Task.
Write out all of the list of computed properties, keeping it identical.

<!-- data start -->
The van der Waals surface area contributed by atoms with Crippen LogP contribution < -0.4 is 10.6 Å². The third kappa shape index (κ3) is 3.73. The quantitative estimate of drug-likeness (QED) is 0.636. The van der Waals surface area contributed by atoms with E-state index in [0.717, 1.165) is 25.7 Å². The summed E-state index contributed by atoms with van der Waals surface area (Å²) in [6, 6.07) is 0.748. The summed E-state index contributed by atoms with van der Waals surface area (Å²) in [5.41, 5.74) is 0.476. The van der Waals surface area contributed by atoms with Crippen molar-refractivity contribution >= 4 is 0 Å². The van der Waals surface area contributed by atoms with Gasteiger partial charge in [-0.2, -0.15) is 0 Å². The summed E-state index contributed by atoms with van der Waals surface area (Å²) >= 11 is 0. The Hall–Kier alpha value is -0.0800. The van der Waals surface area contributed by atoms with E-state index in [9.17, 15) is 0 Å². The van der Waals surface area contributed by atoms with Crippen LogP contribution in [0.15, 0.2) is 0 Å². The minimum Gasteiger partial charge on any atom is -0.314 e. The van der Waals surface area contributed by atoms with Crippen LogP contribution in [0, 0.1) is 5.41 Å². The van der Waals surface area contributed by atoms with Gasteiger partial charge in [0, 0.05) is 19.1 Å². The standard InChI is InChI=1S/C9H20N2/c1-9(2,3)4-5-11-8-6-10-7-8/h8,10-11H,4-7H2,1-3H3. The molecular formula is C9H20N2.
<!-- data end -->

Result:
The van der Waals surface area contributed by atoms with Crippen LogP contribution < -0.4 is 10.6 Å². The third kappa shape index (κ3) is 3.73. The quantitative estimate of drug-likeness (QED) is 0.636. The van der Waals surface area contributed by atoms with E-state index in [0.717, 1.165) is 25.7 Å². The summed E-state index contributed by atoms with van der Waals surface area (Å²) in [6, 6.07) is 0.748. The summed E-state index contributed by atoms with van der Waals surface area (Å²) in [5.41, 5.74) is 0.476. The van der Waals surface area contributed by atoms with Crippen molar-refractivity contribution >= 4 is 0 Å². The van der Waals surface area contributed by atoms with Gasteiger partial charge in [-0.2, -0.15) is 0 Å². The summed E-state index contributed by atoms with van der Waals surface area (Å²) >= 11 is 0. The Hall–Kier alpha value is -0.0800. The van der Waals surface area contributed by atoms with E-state index in [9.17, 15) is 0 Å². The van der Waals surface area contributed by atoms with Crippen LogP contribution in [0.15, 0.2) is 0 Å². The minimum Gasteiger partial charge on any atom is -0.314 e. The van der Waals surface area contributed by atoms with Crippen LogP contribution in [0, 0.1) is 5.41 Å². The van der Waals surface area contributed by atoms with Gasteiger partial charge in [0, 0.05) is 19.1 Å². The standard InChI is InChI=1S/C9H20N2/c1-9(2,3)4-5-11-8-6-10-7-8/h8,10-11H,4-7H2,1-3H3. The molecular formula is C9H20N2.